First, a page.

“Nice Shoes”

21 Jan

Cult Of The Week 3- Six String Samurai

The apocalypse left little funding for education.

Even in week 3 of this year-long trawl through the bargain bins of cinema history, a theme is beginning to emerge- failure. Not necessarily just of character ( although there’s quite a lot of that as well) but of the film itself, a sense that everything didn’t work the way it was supposed to. COTW is designed to look beyond those flaws, to find joy in the one-legged-seagull/ bashed puppies of film. Six String Samurai is a movie with an inspired premise and so much working in its favour, but somehow it doesn’t pull together as well as you would hope.

Slash finally gets the opportunity to display his second love- fencing.

Six String Samurai, like all good movies, begins with a nuclear explosion and continues with a title scroll explaining how in 1957 Russian launched several warheads at the United States, resulting in most the country turning in to an inhospitable wasteland. The greatest surviving city is Lost Vegas, lead by The King himself- Elvis Presley. Due to some unfortunate circumstances Elvis has died, and a radio DJ informs the people that the Kingdom is in need of a new leader. Enter Buddy- a Buddy Holly lookalike with a guitar/katana whose quest for Lost Vegas is hindered by ‘The Kid” (who has perhaps  the single most annoying cry since Baby Mario in Yoshi’s Island. I’m sorry to bring back memories, but it’s an apt comparison), various teams of bounty hunters and Death himself- who wants Lost Vegas for himself to transform the world of Rock and Roll into heavy metal.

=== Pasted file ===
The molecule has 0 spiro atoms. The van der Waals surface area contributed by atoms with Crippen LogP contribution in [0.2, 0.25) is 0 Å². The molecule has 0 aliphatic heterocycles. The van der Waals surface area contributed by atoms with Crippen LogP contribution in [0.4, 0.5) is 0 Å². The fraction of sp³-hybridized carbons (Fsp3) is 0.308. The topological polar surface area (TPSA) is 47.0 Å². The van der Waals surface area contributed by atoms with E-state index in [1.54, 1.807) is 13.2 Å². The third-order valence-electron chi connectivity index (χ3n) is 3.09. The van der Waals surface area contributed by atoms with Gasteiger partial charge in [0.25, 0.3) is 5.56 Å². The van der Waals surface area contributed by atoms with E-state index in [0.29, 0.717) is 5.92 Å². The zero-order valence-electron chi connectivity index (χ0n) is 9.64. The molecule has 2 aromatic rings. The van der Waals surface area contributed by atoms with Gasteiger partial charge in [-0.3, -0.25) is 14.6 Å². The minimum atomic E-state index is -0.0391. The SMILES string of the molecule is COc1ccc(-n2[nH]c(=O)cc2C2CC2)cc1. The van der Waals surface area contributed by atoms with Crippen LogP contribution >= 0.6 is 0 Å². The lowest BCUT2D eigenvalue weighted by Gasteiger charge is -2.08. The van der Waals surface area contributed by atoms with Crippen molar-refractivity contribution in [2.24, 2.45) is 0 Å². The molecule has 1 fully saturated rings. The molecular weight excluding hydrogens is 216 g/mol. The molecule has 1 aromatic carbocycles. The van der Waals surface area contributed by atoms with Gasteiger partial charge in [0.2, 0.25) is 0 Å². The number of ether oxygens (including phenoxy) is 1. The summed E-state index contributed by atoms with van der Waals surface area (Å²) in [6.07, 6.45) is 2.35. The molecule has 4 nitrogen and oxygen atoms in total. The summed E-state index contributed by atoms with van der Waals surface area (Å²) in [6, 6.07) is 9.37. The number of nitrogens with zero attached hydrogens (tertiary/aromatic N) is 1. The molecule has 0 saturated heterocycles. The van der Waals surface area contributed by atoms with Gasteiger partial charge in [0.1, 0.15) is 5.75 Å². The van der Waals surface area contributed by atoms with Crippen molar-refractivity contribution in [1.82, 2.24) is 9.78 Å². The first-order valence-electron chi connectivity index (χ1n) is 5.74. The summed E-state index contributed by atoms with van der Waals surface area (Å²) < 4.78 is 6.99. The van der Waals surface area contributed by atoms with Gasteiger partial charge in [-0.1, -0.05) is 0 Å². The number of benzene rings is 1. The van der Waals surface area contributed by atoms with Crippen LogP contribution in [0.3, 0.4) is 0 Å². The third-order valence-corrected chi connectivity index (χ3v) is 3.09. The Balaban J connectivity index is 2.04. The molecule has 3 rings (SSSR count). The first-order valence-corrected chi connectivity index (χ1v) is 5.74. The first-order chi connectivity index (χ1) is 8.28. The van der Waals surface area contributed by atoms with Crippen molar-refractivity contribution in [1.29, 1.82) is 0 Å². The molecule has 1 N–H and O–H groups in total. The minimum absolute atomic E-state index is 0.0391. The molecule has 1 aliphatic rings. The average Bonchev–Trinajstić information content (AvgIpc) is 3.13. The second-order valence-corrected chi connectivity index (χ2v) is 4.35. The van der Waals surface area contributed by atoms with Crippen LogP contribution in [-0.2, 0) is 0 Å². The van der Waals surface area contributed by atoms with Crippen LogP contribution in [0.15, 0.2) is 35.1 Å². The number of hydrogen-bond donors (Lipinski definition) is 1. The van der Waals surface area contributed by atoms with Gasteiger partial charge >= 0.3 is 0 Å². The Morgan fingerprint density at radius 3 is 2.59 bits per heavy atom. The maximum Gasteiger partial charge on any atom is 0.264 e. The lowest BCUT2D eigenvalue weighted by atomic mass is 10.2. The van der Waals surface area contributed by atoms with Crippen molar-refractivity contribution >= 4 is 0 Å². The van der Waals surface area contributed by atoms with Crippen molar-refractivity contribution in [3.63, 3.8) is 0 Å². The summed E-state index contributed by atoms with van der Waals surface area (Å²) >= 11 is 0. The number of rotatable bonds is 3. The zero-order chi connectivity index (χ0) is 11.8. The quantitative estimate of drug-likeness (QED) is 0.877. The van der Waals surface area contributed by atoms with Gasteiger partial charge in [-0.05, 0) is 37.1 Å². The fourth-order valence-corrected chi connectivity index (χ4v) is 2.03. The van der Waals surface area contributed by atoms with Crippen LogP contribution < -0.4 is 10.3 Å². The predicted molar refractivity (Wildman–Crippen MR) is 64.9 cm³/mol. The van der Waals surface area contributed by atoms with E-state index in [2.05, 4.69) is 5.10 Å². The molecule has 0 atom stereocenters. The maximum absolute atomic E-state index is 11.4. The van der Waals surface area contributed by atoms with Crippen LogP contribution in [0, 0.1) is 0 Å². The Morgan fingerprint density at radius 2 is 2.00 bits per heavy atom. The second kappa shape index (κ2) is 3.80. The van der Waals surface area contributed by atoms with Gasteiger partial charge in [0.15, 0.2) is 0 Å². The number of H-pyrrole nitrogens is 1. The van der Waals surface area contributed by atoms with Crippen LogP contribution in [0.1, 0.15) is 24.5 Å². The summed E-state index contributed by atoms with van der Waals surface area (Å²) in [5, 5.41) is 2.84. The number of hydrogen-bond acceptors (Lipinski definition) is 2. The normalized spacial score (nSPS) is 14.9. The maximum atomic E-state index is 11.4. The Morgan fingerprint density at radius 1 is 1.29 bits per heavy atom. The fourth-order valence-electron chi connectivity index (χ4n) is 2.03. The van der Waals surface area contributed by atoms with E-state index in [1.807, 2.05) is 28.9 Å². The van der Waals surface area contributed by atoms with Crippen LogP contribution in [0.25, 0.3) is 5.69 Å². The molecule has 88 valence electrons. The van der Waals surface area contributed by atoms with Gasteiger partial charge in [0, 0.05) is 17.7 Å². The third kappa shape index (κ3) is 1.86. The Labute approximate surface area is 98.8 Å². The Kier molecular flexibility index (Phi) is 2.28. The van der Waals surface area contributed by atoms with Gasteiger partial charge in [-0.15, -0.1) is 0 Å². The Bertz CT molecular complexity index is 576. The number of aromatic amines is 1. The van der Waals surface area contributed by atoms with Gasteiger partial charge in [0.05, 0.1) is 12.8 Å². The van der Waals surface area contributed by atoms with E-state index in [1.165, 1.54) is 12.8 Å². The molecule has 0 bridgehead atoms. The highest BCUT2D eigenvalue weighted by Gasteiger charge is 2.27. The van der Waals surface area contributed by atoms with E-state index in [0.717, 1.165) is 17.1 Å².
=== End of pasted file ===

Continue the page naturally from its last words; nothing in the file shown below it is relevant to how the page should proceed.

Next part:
Even in an alternate timeline Nixon found a way to dick the space program

All this sounds amazing in a paragraph, and bits of it are great. The weird retro-futurism and crazy DJ (both tropes that’ll be familiar to Fallout 3 fans) add to the atmosphere, and most of the fights scenes are well shot with a Kung-Fu Hustle approach , bizzare costumes included  and the presence of weirdo surf-rockers The Red Elvises adds to the cartoon atmosphere. Even with the fights, the visuals and the music half the time it just doesn’t click. It’s difficult to say precisely why too- all the elements are great, but even at a fairly slender 91 minutes it drags, and while some of the dialogue has a goofy charm a lot of it crashes like so much Grecian crockery.

Don McLean comes back to finish the job.

This, like many films I’ll cover, has problems too big to ignore. The words are sometimes clunky and it’s all a bit higgledy-piggeldy but by Zeus the thing’s got character. Six String Samurai isn’t perfect but there’s a hell of a lot to love once you look past its flaws. That, if anything, is what Cult Of The Week is all about.


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